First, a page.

Closing the loop: how to improve aluminium’s circularity
The inherent recyclability of aluminium can be further exploited as the industry pursues its sustainability goals
Over a hundred years since its commercialisation, aluminium remains one of the most useful resources in the modern world. The central role it plays in the transport, construction, packaging and renewable energy sectors means demand is expected to increase by 81 per cent by 2050, according to the International Aluminium Institute (IAI).
Among aluminium’s strikingly useful properties is its infinite recyclability – aluminium is the most recycled and recyclable of all materials. Aluminium can be reused over and over again, meaning both aluminium and its alloys can be melted down and reused without any detriment to its mechanical properties. With such a credential, the metal can play a vital role in meeting sustainability goals throughout the value chain. Around 75 per cent of the almost 1bn tonnes of aluminium ever produced is still in productive use today. Additionally, recycled metal requires up to 95 per cent less energy than primary production from ore, reducing both emissions and costs. This provides a double incentive to boost recycling rates.
Collecting and reprocessing used aluminium is now an industry priority, with the IAI estimating that 7mn tonnes are still lost each year. “Aluminium can be used in a variety of ways to contribute to a more sustainable society,” says Pernelle Nunez, IAI Deputy Secretary General and Director of Sustainability, “With society’s focus on finding ways to fight climate change, increasing circularity is paramount. If we do, the opportunities ahead for aluminium look promising. However, in order to realise them, there are a number of challenges that need to be overcome.”
“As the world’s population continues to grow, the aluminium industry will certainly continue to have a vital role to play”
Miles Prosser, Secretary General, IAI
With needs for aluminium expected to continue to increase, the IAI forecasts that recycled aluminium could meet half of that demand. “With ambitious collection targets for used beverage cans and improved recycling technologies for foil, this rate could even be higher”, says Marlen Bertram, IAI’s Director of Scenarios & Forecasts. “This is why the IAI is campaigning to ensure end-of-life products are returned into the aluminium recycling loop, given the economic and environmental value of the metal in the global economy.”
Miles Prosser is the IAI’s Secretary General, and is keen to see improvements in aluminium’s circularity. “Improving aluminium’s already high rates of recycling will require not just greater effort and investment, but also the development of new approaches – such as that being pioneered for aluminium foil in composite packaging – and through improved product design. As the world’s population continues to grow, one thing is certain: the aluminium industry will continue to have a vital role to play in our increasingly circular economy,” he says.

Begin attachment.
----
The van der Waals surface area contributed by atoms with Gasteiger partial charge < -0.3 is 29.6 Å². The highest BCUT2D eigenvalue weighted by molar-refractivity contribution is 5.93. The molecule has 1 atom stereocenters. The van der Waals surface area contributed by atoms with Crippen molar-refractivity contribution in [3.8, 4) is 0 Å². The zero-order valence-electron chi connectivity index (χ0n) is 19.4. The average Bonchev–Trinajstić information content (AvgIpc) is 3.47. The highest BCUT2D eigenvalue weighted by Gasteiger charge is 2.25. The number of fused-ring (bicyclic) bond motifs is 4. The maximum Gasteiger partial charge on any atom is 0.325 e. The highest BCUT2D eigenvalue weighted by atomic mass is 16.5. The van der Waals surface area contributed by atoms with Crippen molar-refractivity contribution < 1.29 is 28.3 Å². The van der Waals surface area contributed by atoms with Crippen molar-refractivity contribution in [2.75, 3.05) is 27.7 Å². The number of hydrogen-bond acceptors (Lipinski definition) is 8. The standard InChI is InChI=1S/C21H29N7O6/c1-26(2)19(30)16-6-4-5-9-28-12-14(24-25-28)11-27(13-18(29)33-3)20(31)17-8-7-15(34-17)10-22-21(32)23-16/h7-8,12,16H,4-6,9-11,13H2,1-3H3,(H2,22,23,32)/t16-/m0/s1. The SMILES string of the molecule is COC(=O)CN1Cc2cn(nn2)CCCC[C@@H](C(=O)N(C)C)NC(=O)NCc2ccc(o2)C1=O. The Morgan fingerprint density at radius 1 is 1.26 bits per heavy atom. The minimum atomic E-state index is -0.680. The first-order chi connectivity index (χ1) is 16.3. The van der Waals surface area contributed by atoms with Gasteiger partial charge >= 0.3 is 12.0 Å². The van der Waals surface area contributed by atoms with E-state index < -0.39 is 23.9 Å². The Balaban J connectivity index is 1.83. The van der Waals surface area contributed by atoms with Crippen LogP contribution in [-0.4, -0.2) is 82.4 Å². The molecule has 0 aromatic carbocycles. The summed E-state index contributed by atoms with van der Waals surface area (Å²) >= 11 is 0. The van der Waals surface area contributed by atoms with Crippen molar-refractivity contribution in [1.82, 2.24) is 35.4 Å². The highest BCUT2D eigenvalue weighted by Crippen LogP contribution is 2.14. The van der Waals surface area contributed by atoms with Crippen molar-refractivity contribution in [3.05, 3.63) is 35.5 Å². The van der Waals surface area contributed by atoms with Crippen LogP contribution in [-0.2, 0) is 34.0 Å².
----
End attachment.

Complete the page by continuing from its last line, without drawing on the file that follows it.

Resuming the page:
Published last year, European Aluminium’s Circular Economy Action Plan suggests that 50 per cent of EU demand for aluminium could be supplied by recycling, reducing dependence on imports and avoiding up to 39mn tonnes of CO2 emissions. There is money to be made and saved, too. Today the reprocessing of end-of-life aluminium into new raw material is a €3bn market.
“Eco-friendly designs need to be more than an afterthought to build in cradle-to-cradle sustainability”
Paul Wharton, EVP for Hydro Extruded Solutions, Norsk Hydro
Research published last month by the IAI into the recycling of beverage container materials demonstrated that, on average, 71 per cent of all aluminium cans are recycled globally, 34 per cent more than glass or PET plastic. The clean, homogenous design of cans also makes them highly recyclable via simple remelting – just as well, given that 180bn are manufactured annually.
Other industry leaders are also taking active steps to close the loop. Ramon Arratia, Vice President, Global Public Affairs of the global packaging supplier Ball Corporation, says: “Recycling is an important part of Ball’s strategy because it is the biggest single lever to reduce the carbon footprint of our products, it makes economic sense and it’s the best insurance policy against the geopolitical and inflationary risks of imported aluminium.”
Norsk Hydro has set up a design agency, Hydro EcoDesign, with the intention of helping businesses improve their functionality and reduce the footprint of their products. “The increased focus on recycling means we need to think about eco-friendly designs that define how easily the product can be reused at end of life. It needs to be more than an afterthought to build in cradle-to-cradle sustainability,” says Paul Warton, EVP for Hydro Extruded Solutions, Norsk Hydro.
Another key plank in achieving greater circularity is improved sorting. Alufoil, the European Aluminium Foil Association is encouraging initiatives to optimise the recycling of discarded foil, which is commonly incinerated and converted to energy. During the process, a significant proportion of thin gauge aluminium foil melts and is collected from the bottom of the incinerator, sorted and returned for reuse by separating it from the bottom ashes – which can be reused in road construction.
With the pandemic and the war in Ukraine pushing the price of aluminium to record heights, the recovery of every possible gram has now become a financial, as well as a sustainable imperative. To achieve this will require all hands on deck: consumers, industry leaders, policymakers and governments. It will also require appropriate policies, and investment, as well as a total transformation in consumer purchasing habits and lifestyle to deliver the kind of change that will help close the loop.